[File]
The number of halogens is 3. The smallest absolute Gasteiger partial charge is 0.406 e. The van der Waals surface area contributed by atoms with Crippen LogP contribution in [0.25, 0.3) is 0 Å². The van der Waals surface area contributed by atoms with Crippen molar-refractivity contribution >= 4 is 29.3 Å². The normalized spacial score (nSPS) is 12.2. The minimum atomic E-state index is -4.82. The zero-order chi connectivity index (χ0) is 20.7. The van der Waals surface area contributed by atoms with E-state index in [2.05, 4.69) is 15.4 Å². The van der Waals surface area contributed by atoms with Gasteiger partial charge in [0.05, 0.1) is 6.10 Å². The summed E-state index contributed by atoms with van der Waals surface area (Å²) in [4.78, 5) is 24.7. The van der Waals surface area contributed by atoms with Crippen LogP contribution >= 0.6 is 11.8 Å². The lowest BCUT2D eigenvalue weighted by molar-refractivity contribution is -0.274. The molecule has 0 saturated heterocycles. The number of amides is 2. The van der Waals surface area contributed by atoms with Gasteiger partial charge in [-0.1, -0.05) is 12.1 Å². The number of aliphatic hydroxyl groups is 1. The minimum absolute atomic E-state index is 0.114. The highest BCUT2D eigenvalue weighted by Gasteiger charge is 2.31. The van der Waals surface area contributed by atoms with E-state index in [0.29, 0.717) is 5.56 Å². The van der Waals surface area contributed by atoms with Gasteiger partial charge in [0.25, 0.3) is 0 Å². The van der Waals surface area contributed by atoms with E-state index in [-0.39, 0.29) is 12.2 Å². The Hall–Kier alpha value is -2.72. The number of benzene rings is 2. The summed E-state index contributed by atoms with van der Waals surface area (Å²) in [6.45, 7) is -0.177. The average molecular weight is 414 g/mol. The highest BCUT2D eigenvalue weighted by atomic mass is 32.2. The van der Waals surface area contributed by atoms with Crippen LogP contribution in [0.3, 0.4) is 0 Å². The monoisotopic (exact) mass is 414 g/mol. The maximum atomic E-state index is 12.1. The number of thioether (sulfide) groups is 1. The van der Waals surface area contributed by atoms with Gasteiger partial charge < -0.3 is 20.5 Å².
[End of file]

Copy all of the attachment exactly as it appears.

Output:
The number of halogens is 3. The smallest absolute Gasteiger partial charge is 0.406 e. The van der Waals surface area contributed by atoms with Crippen LogP contribution in [0.25, 0.3) is 0 Å². The van der Waals surface area contributed by atoms with Crippen molar-refractivity contribution >= 4 is 29.3 Å². The normalized spacial score (nSPS) is 12.2. The minimum atomic E-state index is -4.82. The zero-order chi connectivity index (χ0) is 20.7. The van der Waals surface area contributed by atoms with E-state index in [2.05, 4.69) is 15.4 Å². The van der Waals surface area contributed by atoms with Gasteiger partial charge in [0.05, 0.1) is 6.10 Å². The summed E-state index contributed by atoms with van der Waals surface area (Å²) in [4.78, 5) is 24.7. The van der Waals surface area contributed by atoms with Crippen LogP contribution >= 0.6 is 11.8 Å². The lowest BCUT2D eigenvalue weighted by molar-refractivity contribution is -0.274. The molecule has 0 saturated heterocycles. The number of amides is 2. The van der Waals surface area contributed by atoms with Gasteiger partial charge in [-0.1, -0.05) is 12.1 Å². The number of aliphatic hydroxyl groups is 1. The minimum absolute atomic E-state index is 0.114. The highest BCUT2D eigenvalue weighted by Gasteiger charge is 2.31. The van der Waals surface area contributed by atoms with E-state index in [0.29, 0.717) is 5.56 Å². The van der Waals surface area contributed by atoms with Gasteiger partial charge in [0.25, 0.3) is 0 Å². The van der Waals surface area contributed by atoms with E-state index in [-0.39, 0.29) is 12.2 Å². The Hall–Kier alpha value is -2.72. The number of benzene rings is 2. The summed E-state index contributed by atoms with van der Waals surface area (Å²) in [6.45, 7) is -0.177. The average molecular weight is 414 g/mol. The highest BCUT2D eigenvalue weighted by atomic mass is 32.2. The van der Waals surface area contributed by atoms with Crippen LogP contribution in [0.3, 0.4) is 0 Å². The monoisotopic (exact) mass is 414 g/mol. The maximum atomic E-state index is 12.1. The number of thioether (sulfide) groups is 1. The van der Waals surface area contributed by atoms with Gasteiger partial charge < -0.3 is 20.5 Å².